Putrajaya, a capital belonging to the people

Thanks;June HL Wong, The Star/ANN, Wed, January 15 2014, 6:11

I have a question: Why do some people seem to think Putrajaya only belongs to them?

Silly me couldn’t help wondering due to the recent fuss over the mere suggestion of opening a Hard Rock Café there. And here I was thinking this was the capital of a modern, moderate, multiracial country.

But the way the objections were made and with an NGO going as far as to assume Putrajaya was modelled after Medina and therefore should not be sullied by anything that was remotely unIslamic, it seemed as if this carefully planned metropolis had to be religiously barbwired for its protection.

Well, thank goodness, Dr Mahathir Mohamad set the record straight and said Putrajaya was modelled after gay Paree.

The former prime minister, who was the prime mover behind its creation, wrote in his blog that he took design cues from the French capital’s Avenue des Champs-Elysees.

One can accept and indeed support that there should be Islamic influences in the look and feel of Putrajaya. There is undoubtedly much beauty in these design elements. The use of the dome in the architecture of important buildings like the Prime Minister’s Office and the Istana Kehakiman (Palace of Justice aka courthouse) bear majestic testament to that.

They are so impressive that foreign visitors sing praises about the “neo-Islamic” architecture. But what about buildings that give some hint of the multicultural complexity of Malaysia?

Mahathir also made it clear he did not envisage Putrajaya to be just “an administrative capital filled only with government offices.”

But the trouble with planned cities is, according to The Economist, that they only work on paper. All over the world, despite careful, meticulous planning, such capital cities are often flawed. Brasilia forgot to plan for the poor; Washington D.C. was plonked into a muggy, humid location and so on.

To me, Putrajaya’s flaw is that the planners forgot to celebrate the nation’s amazing ethnic, religious and cultural diversity. And that is so sad because Putrajaya, which was built on public funds coming from all of us taxpayers, was surely meant to represent the whole nation.

Understandably since “artificial capitals” are seats of administration, almost all the residents are civil servants as The Economist observed.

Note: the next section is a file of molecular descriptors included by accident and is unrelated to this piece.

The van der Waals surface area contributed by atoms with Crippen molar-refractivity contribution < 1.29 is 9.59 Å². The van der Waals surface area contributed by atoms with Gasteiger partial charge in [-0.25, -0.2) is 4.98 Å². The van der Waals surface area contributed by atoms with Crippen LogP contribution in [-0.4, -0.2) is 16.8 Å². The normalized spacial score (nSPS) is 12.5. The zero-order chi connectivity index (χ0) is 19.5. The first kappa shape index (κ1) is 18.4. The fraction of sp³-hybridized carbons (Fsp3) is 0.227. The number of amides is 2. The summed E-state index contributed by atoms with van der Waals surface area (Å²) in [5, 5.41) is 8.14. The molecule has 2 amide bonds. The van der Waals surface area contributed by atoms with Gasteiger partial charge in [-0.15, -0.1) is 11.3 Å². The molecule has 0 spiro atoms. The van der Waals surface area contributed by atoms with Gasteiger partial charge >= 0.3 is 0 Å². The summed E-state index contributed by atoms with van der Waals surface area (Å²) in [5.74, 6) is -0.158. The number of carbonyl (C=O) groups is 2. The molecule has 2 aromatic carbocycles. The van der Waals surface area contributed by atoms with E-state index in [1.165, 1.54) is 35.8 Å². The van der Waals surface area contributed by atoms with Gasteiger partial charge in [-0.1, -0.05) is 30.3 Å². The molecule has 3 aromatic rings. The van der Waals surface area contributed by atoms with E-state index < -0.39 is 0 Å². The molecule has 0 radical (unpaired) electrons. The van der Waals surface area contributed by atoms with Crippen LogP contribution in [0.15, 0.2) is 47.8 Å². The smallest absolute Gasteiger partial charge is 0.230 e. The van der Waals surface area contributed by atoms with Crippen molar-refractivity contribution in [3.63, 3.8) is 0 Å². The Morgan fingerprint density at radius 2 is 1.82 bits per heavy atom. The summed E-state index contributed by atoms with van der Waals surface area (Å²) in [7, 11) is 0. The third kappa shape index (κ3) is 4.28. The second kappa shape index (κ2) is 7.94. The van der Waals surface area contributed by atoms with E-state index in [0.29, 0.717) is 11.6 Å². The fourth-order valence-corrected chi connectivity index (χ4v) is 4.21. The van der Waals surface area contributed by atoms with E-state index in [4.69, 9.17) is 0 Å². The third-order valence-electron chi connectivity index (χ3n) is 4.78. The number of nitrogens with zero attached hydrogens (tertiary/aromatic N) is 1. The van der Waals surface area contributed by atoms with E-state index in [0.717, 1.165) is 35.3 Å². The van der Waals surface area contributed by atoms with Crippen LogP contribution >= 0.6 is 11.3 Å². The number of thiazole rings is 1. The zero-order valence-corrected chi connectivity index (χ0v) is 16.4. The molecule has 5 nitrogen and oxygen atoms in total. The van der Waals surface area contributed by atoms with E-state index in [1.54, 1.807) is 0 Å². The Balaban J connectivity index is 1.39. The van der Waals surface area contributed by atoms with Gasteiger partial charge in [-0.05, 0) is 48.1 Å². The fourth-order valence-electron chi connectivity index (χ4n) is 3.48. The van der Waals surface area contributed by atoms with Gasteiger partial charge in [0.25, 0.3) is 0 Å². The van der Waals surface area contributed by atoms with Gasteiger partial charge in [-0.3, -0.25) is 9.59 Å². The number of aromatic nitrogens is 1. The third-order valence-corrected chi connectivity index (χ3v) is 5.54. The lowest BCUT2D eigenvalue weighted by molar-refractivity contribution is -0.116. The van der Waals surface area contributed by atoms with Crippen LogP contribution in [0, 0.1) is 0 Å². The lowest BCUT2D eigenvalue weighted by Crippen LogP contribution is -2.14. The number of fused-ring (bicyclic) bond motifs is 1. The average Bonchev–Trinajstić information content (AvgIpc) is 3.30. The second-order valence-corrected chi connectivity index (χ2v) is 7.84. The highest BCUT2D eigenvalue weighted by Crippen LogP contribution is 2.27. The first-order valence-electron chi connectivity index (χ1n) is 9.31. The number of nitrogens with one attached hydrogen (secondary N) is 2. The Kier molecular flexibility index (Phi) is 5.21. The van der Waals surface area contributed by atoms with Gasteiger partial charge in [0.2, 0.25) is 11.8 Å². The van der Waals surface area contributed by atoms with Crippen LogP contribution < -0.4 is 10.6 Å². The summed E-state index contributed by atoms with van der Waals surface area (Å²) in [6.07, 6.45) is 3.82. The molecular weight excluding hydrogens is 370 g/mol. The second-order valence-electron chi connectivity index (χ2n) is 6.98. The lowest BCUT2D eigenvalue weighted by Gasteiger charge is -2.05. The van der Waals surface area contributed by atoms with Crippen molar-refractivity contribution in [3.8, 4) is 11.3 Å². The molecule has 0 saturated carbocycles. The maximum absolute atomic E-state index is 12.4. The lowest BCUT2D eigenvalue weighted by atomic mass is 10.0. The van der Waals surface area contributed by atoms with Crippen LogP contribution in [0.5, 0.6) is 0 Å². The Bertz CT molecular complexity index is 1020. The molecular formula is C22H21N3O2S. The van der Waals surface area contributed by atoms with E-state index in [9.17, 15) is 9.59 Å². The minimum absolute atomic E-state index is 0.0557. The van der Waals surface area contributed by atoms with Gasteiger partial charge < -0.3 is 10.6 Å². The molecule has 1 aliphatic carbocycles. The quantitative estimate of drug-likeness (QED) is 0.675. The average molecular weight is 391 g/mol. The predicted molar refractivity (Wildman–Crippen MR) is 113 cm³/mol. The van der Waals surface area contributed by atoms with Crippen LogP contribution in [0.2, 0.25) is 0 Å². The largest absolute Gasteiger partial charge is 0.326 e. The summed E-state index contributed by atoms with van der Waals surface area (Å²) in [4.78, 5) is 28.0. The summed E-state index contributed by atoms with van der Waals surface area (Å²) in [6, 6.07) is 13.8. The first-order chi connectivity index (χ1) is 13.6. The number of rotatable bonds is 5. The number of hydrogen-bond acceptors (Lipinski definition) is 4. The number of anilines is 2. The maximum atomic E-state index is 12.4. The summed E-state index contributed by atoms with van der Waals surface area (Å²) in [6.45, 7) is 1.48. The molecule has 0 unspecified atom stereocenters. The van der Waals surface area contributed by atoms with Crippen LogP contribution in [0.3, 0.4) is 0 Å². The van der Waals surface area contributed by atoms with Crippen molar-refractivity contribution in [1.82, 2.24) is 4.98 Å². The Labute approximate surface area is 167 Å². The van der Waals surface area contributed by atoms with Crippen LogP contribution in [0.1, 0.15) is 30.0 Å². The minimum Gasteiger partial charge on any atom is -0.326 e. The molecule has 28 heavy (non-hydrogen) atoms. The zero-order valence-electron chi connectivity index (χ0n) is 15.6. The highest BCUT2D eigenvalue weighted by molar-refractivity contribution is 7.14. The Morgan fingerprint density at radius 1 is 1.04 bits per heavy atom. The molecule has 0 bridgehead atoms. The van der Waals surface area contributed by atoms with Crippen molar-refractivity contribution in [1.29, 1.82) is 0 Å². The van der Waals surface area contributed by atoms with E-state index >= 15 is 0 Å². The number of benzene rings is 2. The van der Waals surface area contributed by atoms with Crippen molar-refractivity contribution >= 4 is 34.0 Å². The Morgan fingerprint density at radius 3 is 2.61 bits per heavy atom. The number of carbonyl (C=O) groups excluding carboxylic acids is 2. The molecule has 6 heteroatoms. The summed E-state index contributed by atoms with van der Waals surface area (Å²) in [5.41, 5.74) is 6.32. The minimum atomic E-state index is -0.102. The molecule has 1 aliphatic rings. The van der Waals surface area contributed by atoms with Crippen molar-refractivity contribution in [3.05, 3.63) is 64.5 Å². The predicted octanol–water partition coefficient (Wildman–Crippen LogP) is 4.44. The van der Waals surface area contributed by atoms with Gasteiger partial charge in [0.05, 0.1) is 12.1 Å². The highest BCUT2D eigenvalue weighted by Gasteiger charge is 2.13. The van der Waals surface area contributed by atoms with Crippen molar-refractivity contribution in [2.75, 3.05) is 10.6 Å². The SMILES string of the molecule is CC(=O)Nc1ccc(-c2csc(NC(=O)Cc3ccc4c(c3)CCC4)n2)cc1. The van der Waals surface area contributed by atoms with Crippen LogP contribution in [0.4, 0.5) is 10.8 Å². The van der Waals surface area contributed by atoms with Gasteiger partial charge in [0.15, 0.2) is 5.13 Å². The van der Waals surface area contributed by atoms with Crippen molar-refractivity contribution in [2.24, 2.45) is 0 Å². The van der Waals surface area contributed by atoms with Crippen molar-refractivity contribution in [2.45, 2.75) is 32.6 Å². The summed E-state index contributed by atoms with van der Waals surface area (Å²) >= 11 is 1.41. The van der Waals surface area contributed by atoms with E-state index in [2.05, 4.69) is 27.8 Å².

It’s the same for Putrajaya. Unfortunately, its demographics are “very heavily skewed to one race” as noted by Datuk Azlan Abdul Karim, Putrajaya Holdings Sdn Bhd CEO.

But just because of that, it doesn’t mean it’s an enclave for that race.

After all, almost all towns were once largely populated by one race, which was deemed to be bad for nation building and national unity. So the New Economic Policy was introduced to restructure society, and state and parliamentary constituencies were re-delineated to break the stranglehold of that race over the urban centres in the country.

So it is really odd that we spent billions of public funds to build a new administrative capital that is now “heavily skewed to one race”.

There is no question that Putrajaya is gorgeous with lots of grand-looking ministries, agencies, palaces, official residences, bridges and parks. But I would argue that it would greatly benefit from a more multiracial makeup in terms of its residents and looks. It is, after all, a showpiece to the world and visiting dignitaries. Not to mention it’s a hot favourite for wedding photographers.

For example, why not have a Chinese pavilion or garden? Sydney has its Chinese Garden of Friendship and it is an immensely popular tourist spot and for weddings too.

Compared to other famous planned capitals like Canberra, Brasilia and Washington D.C., Putrajaya is very young at just under 20 years old. So if Putrajaya is not so happening and has practically no nightlife yet, it is understandable.

After all, as Prof Ricky Burdett, head of the Cities Program at the London School of Economics, is quoted by principalvoices.com as saying: “I think cities which are totally planned, particularly cities which are totally planned to have one function, like a centre of government, can often be boring.”

“Boring” is a problem that can be fixed. As Mahathir suggested to the authorities: “Open up more sundry shops and restaurants as well as some entertainment hubs in order to maintain a high density of people around the area at all times.”

What does bother me is how some people think Putrajaya should be kept sacrosanct and not be defiled by others, which brings me back to my first question.

To say no to a Hard Rock Café simply on the grounds that the capital’s citizens must be protected from the sinful influences of alcohol and rock music continues to reinforce the belief that Putrajaya is only meant for one community.

Ironically, the owners of the Hard Rock Café franchise in this country are very respected, high-standing personalities. The outlets in Kuala Lumpur and George Town are hugely popular with tourists and give these cities a bit of international flavour.

I often wonder if some people, including leaders and civil servants, have become so insular because of the unintended effect of being cocooned in their own mono-ethnic world that they sometimes forget this is a multi-racial country.

Can we gently remind them that our new capital was named after Tunku Abdul Rahman Al-Putra, our first prime minister who helped found a nation he believed had space for different communities to live, love, work, play and pray in peace and harmony?